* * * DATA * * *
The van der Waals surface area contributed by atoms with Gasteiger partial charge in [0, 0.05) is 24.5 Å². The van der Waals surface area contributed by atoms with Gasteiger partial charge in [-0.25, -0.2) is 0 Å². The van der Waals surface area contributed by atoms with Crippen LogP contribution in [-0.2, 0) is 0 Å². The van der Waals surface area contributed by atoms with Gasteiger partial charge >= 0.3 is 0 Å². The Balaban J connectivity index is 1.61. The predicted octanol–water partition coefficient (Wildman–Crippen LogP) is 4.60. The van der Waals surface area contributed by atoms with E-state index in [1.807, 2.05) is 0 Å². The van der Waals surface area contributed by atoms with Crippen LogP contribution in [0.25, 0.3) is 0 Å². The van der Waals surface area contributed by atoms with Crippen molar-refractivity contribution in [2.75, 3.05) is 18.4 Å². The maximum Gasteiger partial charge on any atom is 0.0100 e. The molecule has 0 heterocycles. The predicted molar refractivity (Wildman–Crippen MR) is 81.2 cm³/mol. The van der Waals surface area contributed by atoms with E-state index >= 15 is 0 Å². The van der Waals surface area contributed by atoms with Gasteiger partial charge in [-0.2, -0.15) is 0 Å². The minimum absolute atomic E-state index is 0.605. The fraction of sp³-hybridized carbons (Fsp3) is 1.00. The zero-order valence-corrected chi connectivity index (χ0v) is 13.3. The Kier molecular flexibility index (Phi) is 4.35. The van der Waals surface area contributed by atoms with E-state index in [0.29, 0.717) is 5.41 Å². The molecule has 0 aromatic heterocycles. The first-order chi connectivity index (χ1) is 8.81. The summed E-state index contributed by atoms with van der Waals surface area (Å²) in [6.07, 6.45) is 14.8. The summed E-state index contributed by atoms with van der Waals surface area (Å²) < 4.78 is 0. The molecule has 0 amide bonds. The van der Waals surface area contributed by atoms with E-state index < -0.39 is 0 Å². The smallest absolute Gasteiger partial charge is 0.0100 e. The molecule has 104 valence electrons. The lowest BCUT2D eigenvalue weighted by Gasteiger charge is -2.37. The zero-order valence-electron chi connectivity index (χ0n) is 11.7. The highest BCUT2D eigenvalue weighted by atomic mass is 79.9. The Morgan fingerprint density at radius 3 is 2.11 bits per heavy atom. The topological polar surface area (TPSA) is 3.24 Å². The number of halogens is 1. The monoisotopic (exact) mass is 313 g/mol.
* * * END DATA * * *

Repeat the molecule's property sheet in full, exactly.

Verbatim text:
The van der Waals surface area contributed by atoms with Gasteiger partial charge in [0, 0.05) is 24.5 Å². The van der Waals surface area contributed by atoms with Gasteiger partial charge in [-0.25, -0.2) is 0 Å². The van der Waals surface area contributed by atoms with Crippen LogP contribution in [-0.2, 0) is 0 Å². The van der Waals surface area contributed by atoms with Gasteiger partial charge >= 0.3 is 0 Å². The Balaban J connectivity index is 1.61. The predicted octanol–water partition coefficient (Wildman–Crippen LogP) is 4.60. The van der Waals surface area contributed by atoms with E-state index in [1.807, 2.05) is 0 Å². The van der Waals surface area contributed by atoms with Crippen LogP contribution in [0.25, 0.3) is 0 Å². The van der Waals surface area contributed by atoms with Crippen molar-refractivity contribution in [2.75, 3.05) is 18.4 Å². The maximum Gasteiger partial charge on any atom is 0.0100 e. The molecule has 0 heterocycles. The predicted molar refractivity (Wildman–Crippen MR) is 81.2 cm³/mol. The van der Waals surface area contributed by atoms with E-state index >= 15 is 0 Å². The van der Waals surface area contributed by atoms with Gasteiger partial charge in [-0.2, -0.15) is 0 Å². The minimum absolute atomic E-state index is 0.605. The fraction of sp³-hybridized carbons (Fsp3) is 1.00. The zero-order valence-corrected chi connectivity index (χ0v) is 13.3. The Kier molecular flexibility index (Phi) is 4.35. The van der Waals surface area contributed by atoms with E-state index in [0.29, 0.717) is 5.41 Å². The molecule has 0 aromatic heterocycles. The first-order chi connectivity index (χ1) is 8.81. The summed E-state index contributed by atoms with van der Waals surface area (Å²) in [6.07, 6.45) is 14.8. The summed E-state index contributed by atoms with van der Waals surface area (Å²) < 4.78 is 0. The molecule has 0 amide bonds. The van der Waals surface area contributed by atoms with E-state index < -0.39 is 0 Å². The smallest absolute Gasteiger partial charge is 0.0100 e. The molecule has 104 valence electrons. The lowest BCUT2D eigenvalue weighted by Gasteiger charge is -2.37. The zero-order valence-electron chi connectivity index (χ0n) is 11.7. The highest BCUT2D eigenvalue weighted by atomic mass is 79.9. The Morgan fingerprint density at radius 3 is 2.11 bits per heavy atom. The topological polar surface area (TPSA) is 3.24 Å². The number of halogens is 1. The monoisotopic (exact) mass is 313 g/mol.